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LOUISVILLE, Ky. (WDRB) -- A little girl with a rare genetic condition continues her miraculous recovery. The first time WDRB met Brooke Spurlock, she was just 7 years old. Now, after several surgeries, she'll soon graduate with honors from Jeffersontown High School.Back in 2003, with her pig tails, the community fell in love with the 7-year-old.
Her outgoing personality captured the heart of many. Brooke was one of two Louisville girls at the time with a rare genetic condition called Pfeiffer Syndrome. It affected her head, facial features and bone growth. Her eyes would even pop out and her elbows don't bend. She also had trouble breathing and couldn't smell.
WDRB traveled to Chicago with Brooke and her family for major surgery with a painful recovery.
"I've had surgery all my life," Brooke said.
Post-surgery she had to wear a halo device that moved her face forward and her eyes back. The community stepped in to help pay for medical costs and the families expenses as they traveled to Chicago each week for doctor's visits.
"I think it's going to help me and I only have one more month of suffering, but one more month will go by like that," Brooke said.
And it did.
Four months later, Brooke was playing her toy piano and enjoying life without wearing the halo.
"I feel much better now that I have new eyes and I like it," Brooke said.
Now, 11 years later, Spurlock is an honor student at Jeffersontown High School. She's focused on her future, but it hasn't been easy. She's had to miss a lot of school after her recent jaw surgery, but is still taking honors and AP courses and graduating with a 3.4 GPA.
Gail Sandberg, a Biology and Anatomy Teacher said, "I've had Brooke for two years. She's a girl who has had many obstacles to overcome and nothing ever gets her down."
Brooke drives home from school and is a typical teenager. But what what some of her friends don't know is just what she has gone through.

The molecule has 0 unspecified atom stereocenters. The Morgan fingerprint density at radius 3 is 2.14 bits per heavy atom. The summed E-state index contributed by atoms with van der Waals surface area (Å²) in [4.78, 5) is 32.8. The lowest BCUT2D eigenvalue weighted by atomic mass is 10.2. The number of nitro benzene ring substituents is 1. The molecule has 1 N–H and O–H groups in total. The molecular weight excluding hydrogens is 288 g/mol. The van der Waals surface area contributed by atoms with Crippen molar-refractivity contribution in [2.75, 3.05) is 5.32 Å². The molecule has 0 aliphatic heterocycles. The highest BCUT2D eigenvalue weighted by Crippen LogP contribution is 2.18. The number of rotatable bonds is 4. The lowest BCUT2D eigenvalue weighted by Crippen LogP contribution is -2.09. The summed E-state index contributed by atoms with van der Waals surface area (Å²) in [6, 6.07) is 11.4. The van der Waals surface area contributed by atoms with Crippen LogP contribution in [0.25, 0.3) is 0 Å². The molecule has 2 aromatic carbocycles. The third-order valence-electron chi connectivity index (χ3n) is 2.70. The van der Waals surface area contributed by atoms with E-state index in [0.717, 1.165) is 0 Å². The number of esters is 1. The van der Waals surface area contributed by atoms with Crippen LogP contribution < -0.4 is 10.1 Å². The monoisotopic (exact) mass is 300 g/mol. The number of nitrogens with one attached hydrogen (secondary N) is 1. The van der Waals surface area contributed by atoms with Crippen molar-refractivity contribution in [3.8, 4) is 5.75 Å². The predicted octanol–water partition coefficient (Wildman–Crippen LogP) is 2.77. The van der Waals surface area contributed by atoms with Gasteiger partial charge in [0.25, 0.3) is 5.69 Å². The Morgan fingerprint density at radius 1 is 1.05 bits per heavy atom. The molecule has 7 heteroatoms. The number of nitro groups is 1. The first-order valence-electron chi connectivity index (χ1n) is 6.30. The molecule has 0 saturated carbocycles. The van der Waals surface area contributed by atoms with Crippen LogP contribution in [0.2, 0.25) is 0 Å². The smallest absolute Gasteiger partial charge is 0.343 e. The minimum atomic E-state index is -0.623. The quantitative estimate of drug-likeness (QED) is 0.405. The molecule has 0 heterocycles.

"I've had nine surgeries total, two recent ones that were pretty drastic," Brooke said. "It's harder to recover when you are older, a lot harder. The last surgery from 10 years ago was the starting point; that was the biggest one."
She still has trouble breathing and may need nose surgery. She wears a retainer with false teeth and is planning on teeth implants next.
"She has a Cochlear implant, so she doesn't have to wear her headband hearing aid so she hears perfectly with that," said Brooke's mother, Angela Priddy.
But through it all, Brooke doesn't let her syndrome control her life or outlook. She now has two little sisters who she helps take care of and she is a role model for them.
"I think it's amazing, the difference," Angela said. "I remember when she was born. I knew we had a long road ahead of us. I knew we were going to have to go through all these surgeries and I'm amazed abut how she's turned out."
Brooke can't wait to attend Western Kentucky University this fall and already has a Hilltoppers banner hanging in her room.
"It (the illness) taught me that you can overcome anything," Brooke said. "I know it sounds rough. If you have a positive attitude, if you have a negative attitude about life, then you are not going to live at all to the fullest."
Sandberg said other students can learn from Brooke. "It's not what's on the outside, it's what's on the inside."
Brooke says she decided in eighth grade that she wants to be in the medical field. It's a way to give back after all the doctors and medical staff helped her.